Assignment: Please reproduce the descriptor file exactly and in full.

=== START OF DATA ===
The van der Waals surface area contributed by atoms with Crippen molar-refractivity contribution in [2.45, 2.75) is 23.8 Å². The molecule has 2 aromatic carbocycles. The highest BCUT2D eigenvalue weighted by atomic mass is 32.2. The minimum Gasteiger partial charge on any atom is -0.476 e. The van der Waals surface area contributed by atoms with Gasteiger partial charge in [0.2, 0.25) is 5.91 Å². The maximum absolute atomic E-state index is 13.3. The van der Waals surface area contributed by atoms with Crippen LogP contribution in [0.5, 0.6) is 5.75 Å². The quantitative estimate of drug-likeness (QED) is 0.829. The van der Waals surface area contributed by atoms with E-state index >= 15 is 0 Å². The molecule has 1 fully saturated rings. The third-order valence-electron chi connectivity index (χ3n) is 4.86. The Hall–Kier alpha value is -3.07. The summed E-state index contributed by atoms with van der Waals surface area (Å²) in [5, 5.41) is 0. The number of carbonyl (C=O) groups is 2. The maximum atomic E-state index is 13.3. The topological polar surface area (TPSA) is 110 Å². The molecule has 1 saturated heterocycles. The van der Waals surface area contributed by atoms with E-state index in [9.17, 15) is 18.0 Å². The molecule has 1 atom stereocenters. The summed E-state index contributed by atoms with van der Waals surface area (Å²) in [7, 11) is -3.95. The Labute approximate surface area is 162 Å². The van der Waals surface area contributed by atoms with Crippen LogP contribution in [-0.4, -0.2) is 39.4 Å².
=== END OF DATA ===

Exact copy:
The van der Waals surface area contributed by atoms with Crippen molar-refractivity contribution in [2.45, 2.75) is 23.8 Å². The molecule has 2 aromatic carbocycles. The highest BCUT2D eigenvalue weighted by atomic mass is 32.2. The minimum Gasteiger partial charge on any atom is -0.476 e. The van der Waals surface area contributed by atoms with Gasteiger partial charge in [0.2, 0.25) is 5.91 Å². The maximum absolute atomic E-state index is 13.3. The van der Waals surface area contributed by atoms with Crippen LogP contribution in [0.5, 0.6) is 5.75 Å². The quantitative estimate of drug-likeness (QED) is 0.829. The van der Waals surface area contributed by atoms with E-state index >= 15 is 0 Å². The molecule has 1 fully saturated rings. The third-order valence-electron chi connectivity index (χ3n) is 4.86. The Hall–Kier alpha value is -3.07. The summed E-state index contributed by atoms with van der Waals surface area (Å²) in [5, 5.41) is 0. The number of carbonyl (C=O) groups is 2. The maximum atomic E-state index is 13.3. The topological polar surface area (TPSA) is 110 Å². The molecule has 1 saturated heterocycles. The van der Waals surface area contributed by atoms with E-state index in [9.17, 15) is 18.0 Å². The molecule has 1 atom stereocenters. The summed E-state index contributed by atoms with van der Waals surface area (Å²) in [7, 11) is -3.95. The Labute approximate surface area is 162 Å². The van der Waals surface area contributed by atoms with Crippen LogP contribution in [-0.4, -0.2) is 39.4 Å².